Have you ever thought that your marketing agency could find a great business opportunity in LGPD? Well, unlike what many think, it brings changes that can accelerate the demand for the services of these companies.
How does your website handle LGPD? What strategies does it use to comply with the General Data Protection Law? Have you thought about using a cookie notice but don't know if your site has cookies or if it's enough? If you can't answer these questions, be cautious! Your page may be exposed to fines and other sanctions.
Understanding the General Data Protection Regulation (GDPR) and its impact on cookies is essential. So, let's break it down, step by step.
In this article, we'll explore the GDPR foundations and provide practical insights from the basics to more advanced concepts of its legal basis.
Surely you've already seen the predictions of fines and sanctions, processes. But, what does it mean to your company?
In the end, our goal has never been to predict doom for companies or to be part of the LGPD's Apocalypse Cavalry. But, since we've been in the market for some time, these kinds of issues always catch our attention when we start data mapping and having conversations with colleagues.
It's time to talk about one of the most impactful tasks, both for the company and for the visitors of your websites: tag categorization. But why is it so impactful? What is the relevance of this configuration and how can it affect us? It is precisely because of these common questions we receive from our clients that we have written this article on best practices in tag categorization.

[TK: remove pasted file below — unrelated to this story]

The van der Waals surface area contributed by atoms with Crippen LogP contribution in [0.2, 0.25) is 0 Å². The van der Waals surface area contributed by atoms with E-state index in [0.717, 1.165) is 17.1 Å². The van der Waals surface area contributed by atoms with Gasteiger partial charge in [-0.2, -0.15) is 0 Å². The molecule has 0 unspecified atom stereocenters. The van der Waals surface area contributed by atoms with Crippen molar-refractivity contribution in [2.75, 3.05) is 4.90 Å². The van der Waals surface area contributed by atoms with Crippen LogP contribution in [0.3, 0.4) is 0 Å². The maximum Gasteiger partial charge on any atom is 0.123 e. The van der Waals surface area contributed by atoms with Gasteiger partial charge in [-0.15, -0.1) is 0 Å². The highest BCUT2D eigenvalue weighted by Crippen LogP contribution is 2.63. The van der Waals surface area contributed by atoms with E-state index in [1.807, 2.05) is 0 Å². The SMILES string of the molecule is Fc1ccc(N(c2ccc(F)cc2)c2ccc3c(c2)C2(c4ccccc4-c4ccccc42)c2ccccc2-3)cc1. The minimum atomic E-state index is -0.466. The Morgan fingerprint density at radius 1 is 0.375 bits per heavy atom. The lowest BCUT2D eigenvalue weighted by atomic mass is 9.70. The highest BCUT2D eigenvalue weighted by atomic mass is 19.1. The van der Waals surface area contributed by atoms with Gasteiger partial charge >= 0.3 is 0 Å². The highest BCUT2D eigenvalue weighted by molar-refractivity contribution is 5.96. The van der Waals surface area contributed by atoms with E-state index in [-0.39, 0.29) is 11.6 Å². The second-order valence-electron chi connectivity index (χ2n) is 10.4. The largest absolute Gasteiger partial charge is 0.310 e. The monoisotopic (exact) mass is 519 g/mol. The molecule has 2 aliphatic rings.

Now that we have the data flow within your company, we need to highlight 2 aspects of LGPD that will help you determine the extent of your responsibility in relation to the many points listed in the company. I'm talking about the difference between Data Controller and Data Processor.
Despite cookies being more well-known, what is the main difference between cookies and session storage and local storage? Why choose one over the other? This article will help you with these doubts!
With the data mapping we have a clear understanding of the 5 stages that every data goes through in a company.
While it's not exactly breaking news, discussions about privacy policies have been popping up more frequently since the start of GDPR in Europe. And despite it seeming coincidental, it's not!
Drawing an analogy from the world of soccer, we can think of the DPO as the "midfielder" of the team, responsible for connecting the defense and the attack.
Brazilian LGPD - General Data Protection Law brought with it several acronyms and specific terms. Many of them imported from other countries and legislations. One of them is ROPA (Record Of Processing Activities), adapted in Brazil to Registros das Atividades de Tratamento. An essential document for any DPO, Data Processor.
© GO ADOPT, LLC since 2020 • Made by people who love🍪